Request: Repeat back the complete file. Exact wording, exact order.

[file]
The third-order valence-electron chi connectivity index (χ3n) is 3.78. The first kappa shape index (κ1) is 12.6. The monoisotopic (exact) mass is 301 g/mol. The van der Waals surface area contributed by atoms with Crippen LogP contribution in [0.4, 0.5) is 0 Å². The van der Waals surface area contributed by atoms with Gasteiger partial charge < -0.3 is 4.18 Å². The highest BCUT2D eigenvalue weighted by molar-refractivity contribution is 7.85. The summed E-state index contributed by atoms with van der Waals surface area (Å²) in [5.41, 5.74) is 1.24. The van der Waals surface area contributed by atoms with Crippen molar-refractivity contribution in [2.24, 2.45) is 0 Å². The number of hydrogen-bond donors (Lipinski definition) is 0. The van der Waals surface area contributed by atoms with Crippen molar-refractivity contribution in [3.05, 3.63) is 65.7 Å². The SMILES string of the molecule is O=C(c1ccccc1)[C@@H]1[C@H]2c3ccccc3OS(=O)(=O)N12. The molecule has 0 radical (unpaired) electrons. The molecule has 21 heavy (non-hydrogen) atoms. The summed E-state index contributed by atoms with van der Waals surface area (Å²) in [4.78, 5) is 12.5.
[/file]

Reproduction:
The third-order valence-electron chi connectivity index (χ3n) is 3.78. The first kappa shape index (κ1) is 12.6. The monoisotopic (exact) mass is 301 g/mol. The van der Waals surface area contributed by atoms with Crippen LogP contribution in [0.4, 0.5) is 0 Å². The van der Waals surface area contributed by atoms with Gasteiger partial charge < -0.3 is 4.18 Å². The highest BCUT2D eigenvalue weighted by molar-refractivity contribution is 7.85. The summed E-state index contributed by atoms with van der Waals surface area (Å²) in [5.41, 5.74) is 1.24. The van der Waals surface area contributed by atoms with Crippen molar-refractivity contribution in [2.24, 2.45) is 0 Å². The number of hydrogen-bond donors (Lipinski definition) is 0. The van der Waals surface area contributed by atoms with Crippen molar-refractivity contribution in [3.05, 3.63) is 65.7 Å². The SMILES string of the molecule is O=C(c1ccccc1)[C@@H]1[C@H]2c3ccccc3OS(=O)(=O)N12. The molecule has 0 radical (unpaired) electrons. The molecule has 21 heavy (non-hydrogen) atoms. The summed E-state index contributed by atoms with van der Waals surface area (Å²) in [4.78, 5) is 12.5.